“Right now you’ve got 10 per cent of the league affected by concussions,” Hubbard said. “While I don’t know where the breaking point is, at some point, if it keeps trending this way, companies are not going to be able to insure NHL players for concussions.”

...

Consider the Penguins’ quandary with Crosby.

He has one year left on a contract that will pay him roughly $7.5 million. If he manages to recover and return to the ice, he’ll be in line for a new long-term contract paying him at least $10 million a year.

But no insurance company is likely to insure his contract against concussions.

That means if Crosby is sidelined with yet another brain injury, the Penguins, who now make a modest profit, would be obliged to pay off his entire contract.

“I wouldn’t want to be in their shoes,” said Dan DiPofi, the Buffalo Sabres’ former chief operating officer. “Signing him to a multi-year contract, they’ll be on the hook for the whole thing. Maybe they’ll convince him to agree to a one-year contract.”

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04-21-2012, 05:11 PM
  #308
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Quote:
Originally Posted by LadyStanley View Post
Listening to Sirius XM this morning and their "top of the hour" sports summary included one item that X (I missed the name) had filed a lawsuit against NFL et al, this being the 61st such suit filed regarding concussions.


That's a lot of lawyers.
I think it's a question of time for ex-hockey players to file important suits vs the NHL regarding concussions. There's enough science now for lawyers to argue the league is fully aware of the dangers of concussions. With the concussion epidemic, they'll argue the NHL didn't do enough to avert concussions and protect players.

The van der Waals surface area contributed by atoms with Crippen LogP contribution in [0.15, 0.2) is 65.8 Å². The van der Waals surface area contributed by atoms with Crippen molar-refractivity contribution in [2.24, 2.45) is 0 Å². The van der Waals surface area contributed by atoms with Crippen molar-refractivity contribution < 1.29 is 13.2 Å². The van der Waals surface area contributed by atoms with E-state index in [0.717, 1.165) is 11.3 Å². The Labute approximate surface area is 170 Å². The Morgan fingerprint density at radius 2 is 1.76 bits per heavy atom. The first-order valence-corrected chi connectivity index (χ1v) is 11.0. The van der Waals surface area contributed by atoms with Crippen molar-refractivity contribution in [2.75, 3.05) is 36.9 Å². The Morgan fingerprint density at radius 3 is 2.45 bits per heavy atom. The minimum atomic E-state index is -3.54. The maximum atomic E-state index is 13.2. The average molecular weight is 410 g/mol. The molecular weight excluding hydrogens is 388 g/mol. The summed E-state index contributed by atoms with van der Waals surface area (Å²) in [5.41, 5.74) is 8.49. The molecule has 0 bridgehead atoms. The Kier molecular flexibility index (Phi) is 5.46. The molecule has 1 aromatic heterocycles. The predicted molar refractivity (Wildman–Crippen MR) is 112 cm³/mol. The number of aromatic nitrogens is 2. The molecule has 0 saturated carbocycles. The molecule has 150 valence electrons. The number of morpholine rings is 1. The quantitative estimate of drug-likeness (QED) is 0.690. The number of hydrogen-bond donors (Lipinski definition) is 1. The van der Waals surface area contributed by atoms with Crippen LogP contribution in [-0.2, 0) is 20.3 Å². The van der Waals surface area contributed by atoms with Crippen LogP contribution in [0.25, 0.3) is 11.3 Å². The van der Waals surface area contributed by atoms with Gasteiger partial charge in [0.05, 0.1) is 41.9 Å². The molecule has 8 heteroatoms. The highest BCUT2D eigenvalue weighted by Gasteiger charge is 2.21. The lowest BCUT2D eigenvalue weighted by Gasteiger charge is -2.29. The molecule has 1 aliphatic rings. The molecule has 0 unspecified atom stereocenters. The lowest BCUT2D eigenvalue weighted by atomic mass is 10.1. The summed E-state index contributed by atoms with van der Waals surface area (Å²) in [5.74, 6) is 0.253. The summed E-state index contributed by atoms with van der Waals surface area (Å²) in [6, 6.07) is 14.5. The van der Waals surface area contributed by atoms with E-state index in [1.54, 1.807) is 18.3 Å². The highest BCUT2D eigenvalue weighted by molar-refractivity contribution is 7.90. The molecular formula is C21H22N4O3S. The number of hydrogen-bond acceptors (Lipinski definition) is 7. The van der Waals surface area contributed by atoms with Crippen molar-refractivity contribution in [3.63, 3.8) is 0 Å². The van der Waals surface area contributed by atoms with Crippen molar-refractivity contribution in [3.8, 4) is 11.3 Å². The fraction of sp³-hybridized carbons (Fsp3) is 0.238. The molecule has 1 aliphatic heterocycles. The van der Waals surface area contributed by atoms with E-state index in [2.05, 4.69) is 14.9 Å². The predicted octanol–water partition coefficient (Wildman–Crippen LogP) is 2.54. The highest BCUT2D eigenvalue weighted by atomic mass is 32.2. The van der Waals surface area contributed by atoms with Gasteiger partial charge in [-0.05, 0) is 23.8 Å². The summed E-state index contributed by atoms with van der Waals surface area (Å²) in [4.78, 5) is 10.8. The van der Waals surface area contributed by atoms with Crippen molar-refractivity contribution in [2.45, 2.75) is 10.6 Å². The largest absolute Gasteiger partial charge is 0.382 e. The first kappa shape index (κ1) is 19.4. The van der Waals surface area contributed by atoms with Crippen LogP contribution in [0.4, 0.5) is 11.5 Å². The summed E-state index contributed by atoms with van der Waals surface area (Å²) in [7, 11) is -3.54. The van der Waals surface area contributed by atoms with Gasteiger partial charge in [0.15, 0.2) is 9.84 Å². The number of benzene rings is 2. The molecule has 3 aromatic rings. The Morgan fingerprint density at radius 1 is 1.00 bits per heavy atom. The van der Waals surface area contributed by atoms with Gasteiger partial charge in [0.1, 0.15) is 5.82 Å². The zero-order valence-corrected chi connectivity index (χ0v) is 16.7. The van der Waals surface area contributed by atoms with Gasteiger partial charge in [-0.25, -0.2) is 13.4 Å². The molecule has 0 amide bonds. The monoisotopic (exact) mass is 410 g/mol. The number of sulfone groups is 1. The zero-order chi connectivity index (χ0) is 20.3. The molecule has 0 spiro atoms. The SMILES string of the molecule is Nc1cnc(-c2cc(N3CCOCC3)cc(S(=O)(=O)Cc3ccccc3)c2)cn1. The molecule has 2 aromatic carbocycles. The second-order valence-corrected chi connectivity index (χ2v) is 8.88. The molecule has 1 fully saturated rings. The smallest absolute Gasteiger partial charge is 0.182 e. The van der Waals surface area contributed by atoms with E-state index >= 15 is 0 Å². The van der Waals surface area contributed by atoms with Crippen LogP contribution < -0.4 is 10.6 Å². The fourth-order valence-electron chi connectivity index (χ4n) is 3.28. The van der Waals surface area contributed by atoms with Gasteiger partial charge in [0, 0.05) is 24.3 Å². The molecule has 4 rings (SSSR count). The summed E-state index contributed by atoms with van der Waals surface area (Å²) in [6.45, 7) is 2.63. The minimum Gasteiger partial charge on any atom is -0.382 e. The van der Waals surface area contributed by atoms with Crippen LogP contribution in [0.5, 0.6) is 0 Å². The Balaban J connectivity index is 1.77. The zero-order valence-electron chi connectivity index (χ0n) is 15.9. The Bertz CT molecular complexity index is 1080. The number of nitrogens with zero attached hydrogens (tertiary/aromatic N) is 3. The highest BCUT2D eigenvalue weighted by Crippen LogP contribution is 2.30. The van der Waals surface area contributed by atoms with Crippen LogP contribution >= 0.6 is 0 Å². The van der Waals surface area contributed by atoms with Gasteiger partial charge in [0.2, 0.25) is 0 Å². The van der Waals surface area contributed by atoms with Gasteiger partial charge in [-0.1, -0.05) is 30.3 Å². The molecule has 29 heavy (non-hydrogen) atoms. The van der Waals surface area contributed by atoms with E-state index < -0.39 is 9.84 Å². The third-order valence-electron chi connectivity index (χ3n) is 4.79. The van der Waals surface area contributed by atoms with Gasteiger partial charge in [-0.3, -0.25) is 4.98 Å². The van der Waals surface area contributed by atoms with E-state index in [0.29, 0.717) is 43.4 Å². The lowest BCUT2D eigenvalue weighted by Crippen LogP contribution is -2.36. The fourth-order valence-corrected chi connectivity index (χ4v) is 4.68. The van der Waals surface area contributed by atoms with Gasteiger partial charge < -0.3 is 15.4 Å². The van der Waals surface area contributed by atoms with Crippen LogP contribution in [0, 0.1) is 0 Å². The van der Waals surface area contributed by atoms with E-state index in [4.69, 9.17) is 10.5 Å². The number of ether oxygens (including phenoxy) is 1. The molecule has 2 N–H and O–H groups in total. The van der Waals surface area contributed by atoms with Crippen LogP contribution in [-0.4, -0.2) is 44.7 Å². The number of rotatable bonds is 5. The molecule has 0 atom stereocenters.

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04-24-2012, 08:39 PM
  #309
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http://www.tsn.ca/nfl/story/?id=394139

Group of ex-Dallas Cowboys file suit (so, that's #62?)

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A group of former Dallas Cowboys including Hall of Famers Randy White, Bob Lilly and Rayfield Wright joined with other retired NFL players to file the latest concussion-related lawsuit against the NFL.

The suit, which accuses the league of ignoring a link between concussions and permanent brain injuries, was filed Tuesday in Houston's federal court and includes 28 former players among the plaintiffs.

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05-03-2012, 12:03 PM
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http://www.mercurynews.com/other-spo...aching-tipping

In the wake of Junior Seau's suicide...

Quote:
It's unknown if football had anything to do with Seau's death. But the fact that people quickly drew a possible connection between his death and football violence demonstrates that the NFL's concussion crisis may have reached a tipping point.
As former 49ers center Randy Cross tweeted Wednesday: "Whether Seau death had anything to do with depression etc the head trauma issue is a giant ticking time bomb for Football. Be educated."
...
Pro football, America's favorite game, is more popular than ever. The first round of the NFL draft last Thursday drew a record 25.3 million television viewers.
At the same time, the long-term toll of the game's inherent violence on players' brain is just becoming fully understood. More than 1,000 former players, including Visger, have filed lawsuits against the league, alleging that the NFL failed to properly treat concussions and attempted to conceal possible links between football and brain injuries.